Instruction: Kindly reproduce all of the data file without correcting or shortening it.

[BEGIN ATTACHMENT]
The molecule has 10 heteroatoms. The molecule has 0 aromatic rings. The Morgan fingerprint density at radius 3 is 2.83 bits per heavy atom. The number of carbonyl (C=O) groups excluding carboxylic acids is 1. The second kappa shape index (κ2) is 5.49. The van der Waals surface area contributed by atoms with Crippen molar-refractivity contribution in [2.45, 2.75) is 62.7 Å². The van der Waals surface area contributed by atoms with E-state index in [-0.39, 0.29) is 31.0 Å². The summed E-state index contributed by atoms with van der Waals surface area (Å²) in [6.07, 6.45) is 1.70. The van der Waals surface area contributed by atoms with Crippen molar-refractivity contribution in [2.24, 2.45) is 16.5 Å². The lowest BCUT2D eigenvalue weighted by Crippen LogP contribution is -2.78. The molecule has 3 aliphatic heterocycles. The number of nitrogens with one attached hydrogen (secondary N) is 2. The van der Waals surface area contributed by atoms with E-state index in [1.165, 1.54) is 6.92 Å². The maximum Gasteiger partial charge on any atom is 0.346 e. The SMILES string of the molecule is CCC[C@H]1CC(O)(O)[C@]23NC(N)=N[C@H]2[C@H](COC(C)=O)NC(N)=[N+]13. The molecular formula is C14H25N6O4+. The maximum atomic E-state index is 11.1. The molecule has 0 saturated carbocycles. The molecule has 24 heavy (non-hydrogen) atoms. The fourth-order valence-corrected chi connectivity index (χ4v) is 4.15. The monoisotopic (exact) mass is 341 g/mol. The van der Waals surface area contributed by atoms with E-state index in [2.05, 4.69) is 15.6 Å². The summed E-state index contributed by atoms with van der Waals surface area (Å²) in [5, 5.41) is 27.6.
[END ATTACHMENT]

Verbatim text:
The molecule has 10 heteroatoms. The molecule has 0 aromatic rings. The Morgan fingerprint density at radius 3 is 2.83 bits per heavy atom. The number of carbonyl (C=O) groups excluding carboxylic acids is 1. The second kappa shape index (κ2) is 5.49. The van der Waals surface area contributed by atoms with Crippen molar-refractivity contribution in [2.45, 2.75) is 62.7 Å². The van der Waals surface area contributed by atoms with E-state index in [-0.39, 0.29) is 31.0 Å². The summed E-state index contributed by atoms with van der Waals surface area (Å²) in [6.07, 6.45) is 1.70. The van der Waals surface area contributed by atoms with Crippen molar-refractivity contribution in [2.24, 2.45) is 16.5 Å². The lowest BCUT2D eigenvalue weighted by Crippen LogP contribution is -2.78. The molecule has 3 aliphatic heterocycles. The number of nitrogens with one attached hydrogen (secondary N) is 2. The van der Waals surface area contributed by atoms with E-state index in [1.165, 1.54) is 6.92 Å². The maximum Gasteiger partial charge on any atom is 0.346 e. The SMILES string of the molecule is CCC[C@H]1CC(O)(O)[C@]23NC(N)=N[C@H]2[C@H](COC(C)=O)NC(N)=[N+]13. The molecular formula is C14H25N6O4+. The maximum atomic E-state index is 11.1. The molecule has 0 saturated carbocycles. The molecule has 24 heavy (non-hydrogen) atoms. The fourth-order valence-corrected chi connectivity index (χ4v) is 4.15. The monoisotopic (exact) mass is 341 g/mol. The van der Waals surface area contributed by atoms with E-state index in [2.05, 4.69) is 15.6 Å². The summed E-state index contributed by atoms with van der Waals surface area (Å²) in [5, 5.41) is 27.6.